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Beleaguered Russia: 1915

By the start of 1915 Russia is at war with three powerful neighbours (Germany, Austria-Hungary, Turkey) and is effectively cut off from any contact with her allies in the west, except through the icy northern waters to Archangel.

The weakest in the triple alliance of the Central Powers is Turkey. So at the turn of the year Russia sends a message to the British and French urging them to attack Turkey and thus create a useful diversion on one of the three fronts (a request which in the event has disastrous results at Gallipoli).

Russia at first holds her own on the border with Austria-Hungary and even makes certain gains (capturing the important fortress of Przemsyl in March). But a sudden German push in the north, endangering four Russian divisions, is a foretaste in February of much worse to come. The first major German campaign of the year begins in May, breaking through the Russian line of trenches in a surprise attack at Gorlice and advancing the 150 miles to Lvov within a few weeks (retaking Przemsyl on the way).

A third advance comes in September. By the end of the year the Russians have lost Poland and have been driven back to a line from Riga to Chernovtsy. Moreover, in adition to heavy casualties, 750,000 of their troops have been taken prisoner.

The Russian front with Turkey is less disastrous. West of the Black Sea their territories are separated by Romania and Bulgaria, both still neutral, so there is only one region where the confrontation can take place. This is in the Caucasus, where the Russo-Turkish frontier runs on a line between the Black Sea and the Caspian. Russia is at a considerable advantage here because her navy controls the Black Sea, forcing the Turks to carry all their supplies to the front through the mountainous terrain of central Anatolia.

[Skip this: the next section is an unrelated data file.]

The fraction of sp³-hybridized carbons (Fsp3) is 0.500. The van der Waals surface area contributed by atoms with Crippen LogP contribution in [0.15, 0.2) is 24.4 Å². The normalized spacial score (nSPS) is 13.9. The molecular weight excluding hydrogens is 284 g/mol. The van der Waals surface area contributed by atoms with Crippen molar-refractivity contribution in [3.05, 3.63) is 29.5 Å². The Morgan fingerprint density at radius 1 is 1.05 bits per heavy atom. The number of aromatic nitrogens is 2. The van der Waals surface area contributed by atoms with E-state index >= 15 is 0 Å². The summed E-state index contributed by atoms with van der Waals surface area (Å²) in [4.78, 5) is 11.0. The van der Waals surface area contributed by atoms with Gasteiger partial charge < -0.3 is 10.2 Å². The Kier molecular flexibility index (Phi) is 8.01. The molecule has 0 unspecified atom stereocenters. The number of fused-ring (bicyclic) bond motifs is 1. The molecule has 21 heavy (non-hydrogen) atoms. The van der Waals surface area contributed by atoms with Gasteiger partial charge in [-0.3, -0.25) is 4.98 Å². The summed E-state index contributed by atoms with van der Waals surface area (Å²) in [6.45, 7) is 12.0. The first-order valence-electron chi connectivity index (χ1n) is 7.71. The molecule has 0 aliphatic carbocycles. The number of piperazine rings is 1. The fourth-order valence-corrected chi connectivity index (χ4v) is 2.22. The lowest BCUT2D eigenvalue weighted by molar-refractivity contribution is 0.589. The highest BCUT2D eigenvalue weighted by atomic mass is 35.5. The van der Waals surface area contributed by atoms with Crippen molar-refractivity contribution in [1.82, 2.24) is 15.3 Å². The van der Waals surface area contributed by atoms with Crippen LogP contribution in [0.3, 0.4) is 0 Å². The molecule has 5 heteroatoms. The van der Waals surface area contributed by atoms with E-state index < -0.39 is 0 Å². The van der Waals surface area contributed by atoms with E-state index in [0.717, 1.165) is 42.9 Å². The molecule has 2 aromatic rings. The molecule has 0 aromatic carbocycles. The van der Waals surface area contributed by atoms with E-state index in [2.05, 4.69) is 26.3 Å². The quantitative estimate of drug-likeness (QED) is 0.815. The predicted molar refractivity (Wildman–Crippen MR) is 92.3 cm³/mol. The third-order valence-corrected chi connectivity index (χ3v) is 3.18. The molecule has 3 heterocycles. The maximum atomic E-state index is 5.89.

As a result Russia makes a gradual though difficult advance. By July 1915 Russian troops have reached a line from Trabzon to Erzincan. But their success triggers one of the war's worst atrocities, in Armenia.

The Armenian people live in a region divided between Russia and Turkey. With a proud history of independence (achieved intermittently as far back as the 6th century BC), the Armenians have no wish to be in either empire. But if forced to choose between them, their inclination as Christians would be to Russia's side. The Armenians in Turkey therefore have good reason to hope that the Russian border will be extended west, to reunite them with their Armenian cousins and give them access to their historic capital at Yerevan.

The disaster of 1915 derives from a Turkish fear that the Armenians in Turkey represent a danger, straddling their already precarious supply lines to the front.

The decision is taken to move the entire Turkish Armenian population (some 1.6 million people) from their homeland to the desert regions of Syria, 250 miles to the south.